Now do you see how the anchor works? If the idea of “Trump insults women” had been allowed to pair in your mind with the nice women you know and love, you would hate Trump. That jerk is insulting my sister, my mother, and my wife! But Trump never let that happen. At the first moment (and you have to admit he thinks fast) he inserted the Rosie O’Donnell anchor and owned the conversation from that point on. Now he’s not the sexist who sometimes insults women; he’s the straight-talker who won’t hesitate to insult someone who has it coming (in his view).
But it gets better. You probably cringed when Trump kept saying his appearance gave FOX its biggest audience rating. That seemed totally off point for a politician, right? But see what happened.
Apparently FOX chief Roger Ailes called Trump and made peace. And by that I mean Trump owns FOX for the rest of the campaign because his willingness to appear on their network will determine their financial fate. BAM, Trump owns FOX and paid no money for it. See how this works? That’s what a strong brand gives you.
You probably also cringed when you heard Trump say Mexico was sending us their rapists and bad people. But if you have read this far, you now recognize that intentional exaggeration as an anchor, and a standard method of persuasion.
Trump also said he thinks Mexico should pay for the fence, which made most people scoff. But if your neighbor’s pit bull keeps escaping and eating your rosebushes, you tell the neighbor to pay for his own fence or you will shoot his dog next time you see it. Telling a neighbor to build his own wall for your benefit is not crazy talk. And I actually think Trump could pull it off.
On a recent TV interview, the host (I forget who) tried to label Trump a “whiner.” But instead of denying the label, Trump embraced it and said was the best whiner of all time, and the country needs just that. That’s a psychological trick I call “taking the high ground” and I wrote about it in a recent blog post. The low ground in this case is the unimportant question of whether “whiner” is a fair label for Trump. But Trump cleverly took the high ground, embraced the label, and used it to set an anchor in your mind that he is the loudest voice for change. That’s some clown genius for you.
Update: When Trump raised his hand at the debate as the only person who would not pledge to back the eventual Republican candidate, he sent a message to the party that the only way they can win is by nominating him. And people like to win. It is in their nature. And they sure don’t want to see a Clinton presidency.
Update 2: And what about Trump’s habit of bluster and self-complimenting? Every time he opens his mouth he is saying something about the Trump brand being fabulous or amazing or great. The rational part of your brain thinks this guy is an obnoxious, exaggerating braggart. But the subconscious parts of your brain (the parts that make most of your decisions) only remember that something about that guy was fabulous, amazing and great.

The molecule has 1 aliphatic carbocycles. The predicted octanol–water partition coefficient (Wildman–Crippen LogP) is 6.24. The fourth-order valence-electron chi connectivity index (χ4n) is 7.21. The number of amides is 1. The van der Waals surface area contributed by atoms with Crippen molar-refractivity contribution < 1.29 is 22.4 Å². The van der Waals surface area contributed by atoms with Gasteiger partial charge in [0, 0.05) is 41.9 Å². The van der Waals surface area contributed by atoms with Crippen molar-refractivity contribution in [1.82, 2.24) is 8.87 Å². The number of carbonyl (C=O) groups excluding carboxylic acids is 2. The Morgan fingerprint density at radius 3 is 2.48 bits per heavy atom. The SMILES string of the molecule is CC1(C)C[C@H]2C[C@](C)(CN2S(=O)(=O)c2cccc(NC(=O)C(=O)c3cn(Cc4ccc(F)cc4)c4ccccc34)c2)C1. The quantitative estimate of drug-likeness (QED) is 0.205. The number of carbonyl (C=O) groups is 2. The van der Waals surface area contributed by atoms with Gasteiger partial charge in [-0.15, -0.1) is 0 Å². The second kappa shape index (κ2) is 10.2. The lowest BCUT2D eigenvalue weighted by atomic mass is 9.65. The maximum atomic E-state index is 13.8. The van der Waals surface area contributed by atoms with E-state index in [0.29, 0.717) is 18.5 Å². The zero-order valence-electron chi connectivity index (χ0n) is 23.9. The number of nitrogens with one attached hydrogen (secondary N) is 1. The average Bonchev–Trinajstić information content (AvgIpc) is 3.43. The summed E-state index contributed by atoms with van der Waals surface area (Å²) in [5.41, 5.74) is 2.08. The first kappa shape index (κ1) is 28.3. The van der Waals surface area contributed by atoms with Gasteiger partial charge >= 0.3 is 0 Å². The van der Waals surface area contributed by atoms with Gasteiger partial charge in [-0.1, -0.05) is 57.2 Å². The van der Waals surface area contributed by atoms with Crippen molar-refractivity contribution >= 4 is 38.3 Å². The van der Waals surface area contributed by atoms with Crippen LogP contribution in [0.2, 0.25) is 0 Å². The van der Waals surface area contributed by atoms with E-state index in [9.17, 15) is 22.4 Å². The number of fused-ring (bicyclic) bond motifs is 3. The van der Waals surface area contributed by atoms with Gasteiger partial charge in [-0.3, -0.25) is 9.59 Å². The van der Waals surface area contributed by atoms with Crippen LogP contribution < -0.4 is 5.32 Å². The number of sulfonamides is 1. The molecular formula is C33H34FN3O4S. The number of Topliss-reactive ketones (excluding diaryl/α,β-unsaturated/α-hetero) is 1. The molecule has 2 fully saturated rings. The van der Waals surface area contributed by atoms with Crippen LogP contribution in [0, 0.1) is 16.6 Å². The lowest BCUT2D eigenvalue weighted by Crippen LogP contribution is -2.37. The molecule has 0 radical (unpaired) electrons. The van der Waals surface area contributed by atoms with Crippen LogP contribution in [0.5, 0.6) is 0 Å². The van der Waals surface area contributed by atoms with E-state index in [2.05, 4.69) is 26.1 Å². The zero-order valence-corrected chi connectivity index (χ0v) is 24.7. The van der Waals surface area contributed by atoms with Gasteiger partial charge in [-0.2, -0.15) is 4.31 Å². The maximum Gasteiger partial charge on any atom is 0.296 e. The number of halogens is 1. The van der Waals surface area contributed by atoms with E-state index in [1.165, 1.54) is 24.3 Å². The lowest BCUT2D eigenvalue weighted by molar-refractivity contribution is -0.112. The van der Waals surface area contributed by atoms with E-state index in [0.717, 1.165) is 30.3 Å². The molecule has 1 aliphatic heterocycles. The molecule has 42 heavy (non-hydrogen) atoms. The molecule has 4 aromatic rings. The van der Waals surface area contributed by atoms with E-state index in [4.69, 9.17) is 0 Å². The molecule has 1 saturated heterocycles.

If you’re keeping score, in the past month Trump has bitch-slapped the entire Republican Party, redefined our expectations of politics, focused the national discussion on immigration, proposed the only new idea for handling ISIS, and taken functional control of FOX News. And I don’t think he put much effort into it. Imagine what he could do if he gave up golf.
As far as I can tell, Trump’s “crazy talk” is always in the correct direction for a skilled persuader. When Trump sets an “anchor” in your mind, it is never random. And it seems to work every time.
Now that Trump owns FOX, and I see how well his anchor trick works with the public, I’m going to predict he will be our next president. I think he will move to the center on social issues (already happening) and win against Clinton in a tight election.
I also saw some Internet chatter about the idea of picking Mark Cuban as Vice Presidential running mate. If that happens, Republicans win. And I think they like to win. There is no way Trump picks some desiccated Governor from an important state as his running mate. I think Cuban is a realistic possibility.
I don’t mean this post to look like support for a Trump presidency. I’m more interested in his methods. I’m not smart enough to know who would do the best job as president. There are a lot of capable people in the game.
Update: Now that you have read my explanation of Trump’s three-dimensional chess, read this article and chuckle at how he is operating on an entirely different level from the TV host, Chuck Todd, and even the author of the article I’m linking to. It is literally hilarious.
Read the original post HERE.